Moses’ census of the Jewish people, defined as a count of “all who are fit to serve in the army of Israel,” included only those who were “from the age of twenty and upwards.” What is the significance of this requirement?
The fifth chapter of Ethics of the Fathers includes an outline of the phases of a person’s education and life: “At five years of age, the study of Scripture; at ten, the study of Mishnah; at thirteen, the obligation to observe the mitzvot; at fifteen, the study of Talmud; at eighteen, marriage; at twenty begins the pursuit [of a livelihood]; at thirty, one attains strength; at forty, understanding; at fifty, one can give counsel . . .”
In other words, the first twenty years of a person’s life represent those periods and areas of his life in which he focuses almost exclusively on his individual growth: the acquisition of knowledge and wisdom, and his moral and spiritual development. “Twenty” represents the point at which he ventures out to the world and begins to concern himself with the material involvements of life.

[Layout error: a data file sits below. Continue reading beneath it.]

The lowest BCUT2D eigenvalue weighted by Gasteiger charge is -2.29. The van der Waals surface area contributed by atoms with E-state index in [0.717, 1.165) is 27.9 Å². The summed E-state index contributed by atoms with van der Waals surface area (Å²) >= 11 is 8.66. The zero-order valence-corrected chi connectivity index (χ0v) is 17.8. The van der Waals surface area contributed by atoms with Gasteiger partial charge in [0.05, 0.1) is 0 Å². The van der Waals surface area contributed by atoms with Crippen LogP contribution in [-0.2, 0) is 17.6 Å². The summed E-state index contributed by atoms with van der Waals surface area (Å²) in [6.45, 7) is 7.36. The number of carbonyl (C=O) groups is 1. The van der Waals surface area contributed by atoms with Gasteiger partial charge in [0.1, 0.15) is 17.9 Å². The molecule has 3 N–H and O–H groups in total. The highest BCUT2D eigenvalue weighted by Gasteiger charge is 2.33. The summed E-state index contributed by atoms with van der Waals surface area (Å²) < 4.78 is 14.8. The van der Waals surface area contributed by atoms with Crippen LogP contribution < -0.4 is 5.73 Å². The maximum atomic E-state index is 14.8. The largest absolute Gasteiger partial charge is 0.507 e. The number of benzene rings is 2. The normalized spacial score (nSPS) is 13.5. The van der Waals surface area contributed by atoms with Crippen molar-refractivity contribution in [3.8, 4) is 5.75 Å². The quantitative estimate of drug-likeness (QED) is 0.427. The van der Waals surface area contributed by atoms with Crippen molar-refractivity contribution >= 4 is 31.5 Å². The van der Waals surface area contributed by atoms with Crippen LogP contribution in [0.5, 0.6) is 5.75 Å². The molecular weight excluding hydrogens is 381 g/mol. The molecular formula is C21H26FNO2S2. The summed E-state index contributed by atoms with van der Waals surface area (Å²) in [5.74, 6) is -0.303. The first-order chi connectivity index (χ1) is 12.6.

Therein lies the deeper significance of G‑d’s instruction to Moses that only “from the age of twenty and upwards” shall a person be counted as one “fit to serve in the army of Israel.”
A period of intense self-development and spiritual self-enrichment is a necessary preparation to life, but it must not be seen as an end in itself. The purpose of the “pre-twenty” times and aspects of a person’s life is for the sake of the “pursuit” which must follow: that he or she go out into the world and apply his personal attainments to the development and sanctification of the material reality. One who does not graduate to the “post-twenty” phase of life cannot count himself as a member of the “army of Israel.”
— The Lubavitcher Rebbe